The anxiety of waiting
The phone rings. The doctor’s secretary asks us to come by at the end of the day because he wants to discuss the results of our latest tests with us. Desperate, we launch on the Web in search of all possible scenarios. It is certain that we will spend the day preparing for the worst.
The antidotes be frank: we are not likely to spend the day of the century! That said, even if our brain keeps bringing us back to the worst, “to calm down, you have to regain control over certain aspects of the situation and plan for the future, by adopting a plan B”, suggests Pierrich Plusquellec. We don’t know what the future holds, it’s true, but sometimes taking a mental inventory of the resources at our disposal – our family, our friends, our good neighbors, organizations, our own resourcefulness – can calm the game, because we know we are equipped. “We thus thwart stress by acting on its causes,” adds Mr. Plusquellec. Moreover, if we cannot speed up the day, “we plan an activity where our attention will be focused on something else, suggests kinesiologist, Karine Larose. The practice of yoga or meditation necessarily involves an awareness of our breathing. We clear our minds and focus on our mantra. We repeat it out loud if necessary to help distract us. Without removing our main concern, we temporarily reduce the stress it causes us.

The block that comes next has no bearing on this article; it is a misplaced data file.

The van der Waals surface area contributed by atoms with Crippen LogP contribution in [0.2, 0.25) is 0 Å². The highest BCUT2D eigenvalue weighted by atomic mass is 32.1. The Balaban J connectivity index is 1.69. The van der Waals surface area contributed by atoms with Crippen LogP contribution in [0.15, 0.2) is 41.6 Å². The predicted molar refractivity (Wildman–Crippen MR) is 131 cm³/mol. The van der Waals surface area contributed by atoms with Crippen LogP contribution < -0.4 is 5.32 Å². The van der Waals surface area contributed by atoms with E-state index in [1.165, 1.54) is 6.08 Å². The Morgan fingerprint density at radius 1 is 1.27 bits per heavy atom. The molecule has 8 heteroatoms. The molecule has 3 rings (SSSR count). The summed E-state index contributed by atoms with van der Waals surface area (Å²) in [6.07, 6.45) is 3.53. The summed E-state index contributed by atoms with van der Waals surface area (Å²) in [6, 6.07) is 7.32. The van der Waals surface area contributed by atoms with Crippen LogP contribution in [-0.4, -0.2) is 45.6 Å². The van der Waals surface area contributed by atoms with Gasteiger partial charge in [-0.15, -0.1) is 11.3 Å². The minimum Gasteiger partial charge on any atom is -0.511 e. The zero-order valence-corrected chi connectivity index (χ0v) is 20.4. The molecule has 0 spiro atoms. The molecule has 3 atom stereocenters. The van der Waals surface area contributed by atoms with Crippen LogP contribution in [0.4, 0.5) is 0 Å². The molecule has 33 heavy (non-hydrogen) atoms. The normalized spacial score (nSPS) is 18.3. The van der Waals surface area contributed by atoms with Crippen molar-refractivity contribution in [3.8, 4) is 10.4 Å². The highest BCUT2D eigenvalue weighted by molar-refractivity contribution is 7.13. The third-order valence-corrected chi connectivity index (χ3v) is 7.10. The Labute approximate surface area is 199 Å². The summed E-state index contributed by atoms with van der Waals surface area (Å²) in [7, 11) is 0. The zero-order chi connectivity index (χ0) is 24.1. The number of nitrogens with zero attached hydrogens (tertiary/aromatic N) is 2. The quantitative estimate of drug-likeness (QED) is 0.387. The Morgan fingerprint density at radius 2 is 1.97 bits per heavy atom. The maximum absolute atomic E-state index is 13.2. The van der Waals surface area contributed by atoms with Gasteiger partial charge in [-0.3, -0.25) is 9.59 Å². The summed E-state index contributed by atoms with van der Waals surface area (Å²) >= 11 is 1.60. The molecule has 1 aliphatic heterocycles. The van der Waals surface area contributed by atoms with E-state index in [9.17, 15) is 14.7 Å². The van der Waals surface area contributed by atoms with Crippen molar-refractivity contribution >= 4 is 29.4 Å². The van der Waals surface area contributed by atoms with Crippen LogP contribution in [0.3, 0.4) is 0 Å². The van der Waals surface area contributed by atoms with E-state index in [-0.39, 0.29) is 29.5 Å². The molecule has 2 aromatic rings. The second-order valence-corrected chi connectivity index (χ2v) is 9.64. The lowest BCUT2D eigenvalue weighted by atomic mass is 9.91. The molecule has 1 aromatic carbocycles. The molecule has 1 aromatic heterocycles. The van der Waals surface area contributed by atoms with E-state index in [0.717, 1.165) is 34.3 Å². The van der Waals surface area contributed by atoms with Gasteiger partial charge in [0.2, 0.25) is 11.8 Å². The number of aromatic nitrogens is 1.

The comparison that kills
At the coffee machine, we meet our colleague, beaming, who announces that she has just completed a “little 5 km” run to start the day! It’s been ages since we’ve done any exercise and this morning, we felt good to have just managed to get out of bed, so lacking in energy!